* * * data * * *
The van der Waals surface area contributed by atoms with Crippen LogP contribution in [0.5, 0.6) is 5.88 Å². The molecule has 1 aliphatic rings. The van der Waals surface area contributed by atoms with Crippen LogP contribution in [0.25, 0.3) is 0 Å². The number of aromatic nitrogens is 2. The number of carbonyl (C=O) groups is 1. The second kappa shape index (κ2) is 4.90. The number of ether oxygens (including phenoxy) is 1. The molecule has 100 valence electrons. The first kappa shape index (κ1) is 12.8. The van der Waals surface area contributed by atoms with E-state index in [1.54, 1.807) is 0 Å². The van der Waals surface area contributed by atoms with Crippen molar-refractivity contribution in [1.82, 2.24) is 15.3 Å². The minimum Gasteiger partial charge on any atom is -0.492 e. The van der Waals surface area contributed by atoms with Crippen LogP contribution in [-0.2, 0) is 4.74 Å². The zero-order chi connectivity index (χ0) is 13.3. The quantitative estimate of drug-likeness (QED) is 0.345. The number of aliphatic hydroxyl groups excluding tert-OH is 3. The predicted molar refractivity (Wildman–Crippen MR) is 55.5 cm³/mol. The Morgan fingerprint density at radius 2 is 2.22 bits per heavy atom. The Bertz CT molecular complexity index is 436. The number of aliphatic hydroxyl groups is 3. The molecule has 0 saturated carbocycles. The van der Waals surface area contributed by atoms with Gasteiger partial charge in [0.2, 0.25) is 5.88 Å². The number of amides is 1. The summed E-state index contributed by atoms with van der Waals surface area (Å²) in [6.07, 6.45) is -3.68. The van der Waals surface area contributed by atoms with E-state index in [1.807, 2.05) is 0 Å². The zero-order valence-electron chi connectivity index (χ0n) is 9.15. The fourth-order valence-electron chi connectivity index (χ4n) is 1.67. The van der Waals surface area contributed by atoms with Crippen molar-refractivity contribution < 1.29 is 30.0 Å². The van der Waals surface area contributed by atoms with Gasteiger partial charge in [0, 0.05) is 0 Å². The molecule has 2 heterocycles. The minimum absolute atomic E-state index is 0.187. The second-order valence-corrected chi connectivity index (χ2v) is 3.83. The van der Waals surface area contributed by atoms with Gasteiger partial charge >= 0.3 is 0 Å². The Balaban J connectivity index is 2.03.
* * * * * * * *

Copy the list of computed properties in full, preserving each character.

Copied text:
The van der Waals surface area contributed by atoms with Crippen LogP contribution in [0.5, 0.6) is 5.88 Å². The molecule has 1 aliphatic rings. The van der Waals surface area contributed by atoms with Crippen LogP contribution in [0.25, 0.3) is 0 Å². The number of aromatic nitrogens is 2. The number of carbonyl (C=O) groups is 1. The second kappa shape index (κ2) is 4.90. The number of ether oxygens (including phenoxy) is 1. The molecule has 100 valence electrons. The first kappa shape index (κ1) is 12.8. The van der Waals surface area contributed by atoms with E-state index in [1.54, 1.807) is 0 Å². The van der Waals surface area contributed by atoms with Crippen molar-refractivity contribution in [1.82, 2.24) is 15.3 Å². The minimum Gasteiger partial charge on any atom is -0.492 e. The van der Waals surface area contributed by atoms with Crippen LogP contribution in [-0.2, 0) is 4.74 Å². The zero-order chi connectivity index (χ0) is 13.3. The quantitative estimate of drug-likeness (QED) is 0.345. The number of aliphatic hydroxyl groups excluding tert-OH is 3. The predicted molar refractivity (Wildman–Crippen MR) is 55.5 cm³/mol. The Morgan fingerprint density at radius 2 is 2.22 bits per heavy atom. The Bertz CT molecular complexity index is 436. The number of aliphatic hydroxyl groups is 3. The molecule has 0 saturated carbocycles. The van der Waals surface area contributed by atoms with Gasteiger partial charge in [0.2, 0.25) is 5.88 Å². The number of amides is 1. The summed E-state index contributed by atoms with van der Waals surface area (Å²) in [6.07, 6.45) is -3.68. The van der Waals surface area contributed by atoms with E-state index in [1.807, 2.05) is 0 Å². The zero-order valence-electron chi connectivity index (χ0n) is 9.15. The fourth-order valence-electron chi connectivity index (χ4n) is 1.67. The van der Waals surface area contributed by atoms with Crippen molar-refractivity contribution < 1.29 is 30.0 Å². The van der Waals surface area contributed by atoms with Gasteiger partial charge in [0, 0.05) is 0 Å². The molecule has 2 heterocycles. The minimum absolute atomic E-state index is 0.187. The second-order valence-corrected chi connectivity index (χ2v) is 3.83. The van der Waals surface area contributed by atoms with Gasteiger partial charge >= 0.3 is 0 Å². The Balaban J connectivity index is 2.03.